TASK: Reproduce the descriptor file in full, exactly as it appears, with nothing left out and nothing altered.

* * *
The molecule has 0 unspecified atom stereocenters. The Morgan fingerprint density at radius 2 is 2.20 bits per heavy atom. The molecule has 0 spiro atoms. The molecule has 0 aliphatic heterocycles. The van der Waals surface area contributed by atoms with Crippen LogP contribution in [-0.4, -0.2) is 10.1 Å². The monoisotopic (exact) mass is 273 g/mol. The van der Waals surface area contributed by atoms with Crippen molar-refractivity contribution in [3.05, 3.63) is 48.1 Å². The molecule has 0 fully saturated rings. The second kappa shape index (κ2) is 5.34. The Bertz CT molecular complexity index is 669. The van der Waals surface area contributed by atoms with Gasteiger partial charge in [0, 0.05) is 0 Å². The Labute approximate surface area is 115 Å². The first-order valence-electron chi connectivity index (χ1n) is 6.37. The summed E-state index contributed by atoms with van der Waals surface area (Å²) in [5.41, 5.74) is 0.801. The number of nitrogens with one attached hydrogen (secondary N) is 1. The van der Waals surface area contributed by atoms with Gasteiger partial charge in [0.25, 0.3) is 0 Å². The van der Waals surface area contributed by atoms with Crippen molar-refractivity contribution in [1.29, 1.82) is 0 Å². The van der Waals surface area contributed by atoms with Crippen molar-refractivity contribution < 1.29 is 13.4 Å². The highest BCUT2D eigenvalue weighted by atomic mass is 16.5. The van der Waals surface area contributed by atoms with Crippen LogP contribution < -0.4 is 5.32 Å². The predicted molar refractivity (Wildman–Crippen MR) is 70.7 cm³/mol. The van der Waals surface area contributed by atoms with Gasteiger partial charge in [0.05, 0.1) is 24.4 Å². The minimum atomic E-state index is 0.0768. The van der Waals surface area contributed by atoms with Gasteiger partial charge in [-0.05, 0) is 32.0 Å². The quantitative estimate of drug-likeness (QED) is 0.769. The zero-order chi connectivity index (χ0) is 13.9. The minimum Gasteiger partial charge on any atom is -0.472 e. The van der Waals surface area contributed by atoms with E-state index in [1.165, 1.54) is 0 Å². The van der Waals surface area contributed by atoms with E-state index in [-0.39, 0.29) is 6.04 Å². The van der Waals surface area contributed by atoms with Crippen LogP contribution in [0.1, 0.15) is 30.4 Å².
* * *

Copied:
The molecule has 0 unspecified atom stereocenters. The Morgan fingerprint density at radius 2 is 2.20 bits per heavy atom. The molecule has 0 spiro atoms. The molecule has 0 aliphatic heterocycles. The van der Waals surface area contributed by atoms with Crippen LogP contribution in [-0.4, -0.2) is 10.1 Å². The monoisotopic (exact) mass is 273 g/mol. The van der Waals surface area contributed by atoms with Crippen molar-refractivity contribution in [3.05, 3.63) is 48.1 Å². The molecule has 0 fully saturated rings. The second kappa shape index (κ2) is 5.34. The Bertz CT molecular complexity index is 669. The van der Waals surface area contributed by atoms with Gasteiger partial charge in [0, 0.05) is 0 Å². The Labute approximate surface area is 115 Å². The first-order valence-electron chi connectivity index (χ1n) is 6.37. The summed E-state index contributed by atoms with van der Waals surface area (Å²) in [5.41, 5.74) is 0.801. The number of nitrogens with one attached hydrogen (secondary N) is 1. The van der Waals surface area contributed by atoms with Gasteiger partial charge in [0.25, 0.3) is 0 Å². The van der Waals surface area contributed by atoms with Crippen molar-refractivity contribution in [1.29, 1.82) is 0 Å². The van der Waals surface area contributed by atoms with Crippen molar-refractivity contribution < 1.29 is 13.4 Å². The highest BCUT2D eigenvalue weighted by atomic mass is 16.5. The van der Waals surface area contributed by atoms with Crippen LogP contribution < -0.4 is 5.32 Å². The predicted molar refractivity (Wildman–Crippen MR) is 70.7 cm³/mol. The van der Waals surface area contributed by atoms with Gasteiger partial charge in [0.05, 0.1) is 24.4 Å². The minimum atomic E-state index is 0.0768. The van der Waals surface area contributed by atoms with Gasteiger partial charge in [-0.05, 0) is 32.0 Å². The quantitative estimate of drug-likeness (QED) is 0.769. The zero-order chi connectivity index (χ0) is 13.9. The minimum Gasteiger partial charge on any atom is -0.472 e. The van der Waals surface area contributed by atoms with E-state index in [1.165, 1.54) is 0 Å². The van der Waals surface area contributed by atoms with E-state index in [-0.39, 0.29) is 6.04 Å². The van der Waals surface area contributed by atoms with Crippen LogP contribution in [0.1, 0.15) is 30.4 Å².